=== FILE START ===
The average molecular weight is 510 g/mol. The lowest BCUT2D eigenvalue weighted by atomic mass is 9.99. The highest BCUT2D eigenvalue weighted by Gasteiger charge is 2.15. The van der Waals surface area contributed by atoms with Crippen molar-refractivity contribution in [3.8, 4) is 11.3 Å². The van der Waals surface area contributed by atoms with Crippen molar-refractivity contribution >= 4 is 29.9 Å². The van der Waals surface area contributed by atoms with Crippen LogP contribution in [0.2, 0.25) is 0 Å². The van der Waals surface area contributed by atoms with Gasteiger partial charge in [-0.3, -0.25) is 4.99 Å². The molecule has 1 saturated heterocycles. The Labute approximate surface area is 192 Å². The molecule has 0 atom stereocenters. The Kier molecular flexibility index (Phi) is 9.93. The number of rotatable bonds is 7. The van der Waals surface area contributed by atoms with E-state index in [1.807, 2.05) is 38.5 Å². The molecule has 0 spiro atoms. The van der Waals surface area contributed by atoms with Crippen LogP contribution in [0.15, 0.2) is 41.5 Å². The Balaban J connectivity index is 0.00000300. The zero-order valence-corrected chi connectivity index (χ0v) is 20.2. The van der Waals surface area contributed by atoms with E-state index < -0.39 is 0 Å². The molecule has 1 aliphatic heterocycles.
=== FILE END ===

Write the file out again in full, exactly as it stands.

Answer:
The average molecular weight is 510 g/mol. The lowest BCUT2D eigenvalue weighted by atomic mass is 9.99. The highest BCUT2D eigenvalue weighted by Gasteiger charge is 2.15. The van der Waals surface area contributed by atoms with Crippen molar-refractivity contribution in [3.8, 4) is 11.3 Å². The van der Waals surface area contributed by atoms with Crippen molar-refractivity contribution >= 4 is 29.9 Å². The van der Waals surface area contributed by atoms with Crippen LogP contribution in [0.2, 0.25) is 0 Å². The van der Waals surface area contributed by atoms with Gasteiger partial charge in [-0.3, -0.25) is 4.99 Å². The molecule has 1 saturated heterocycles. The Labute approximate surface area is 192 Å². The molecule has 0 atom stereocenters. The Kier molecular flexibility index (Phi) is 9.93. The number of rotatable bonds is 7. The van der Waals surface area contributed by atoms with E-state index in [1.807, 2.05) is 38.5 Å². The molecule has 0 spiro atoms. The van der Waals surface area contributed by atoms with Crippen LogP contribution in [0.15, 0.2) is 41.5 Å². The Balaban J connectivity index is 0.00000300. The zero-order valence-corrected chi connectivity index (χ0v) is 20.2. The van der Waals surface area contributed by atoms with E-state index < -0.39 is 0 Å². The molecule has 1 aliphatic heterocycles.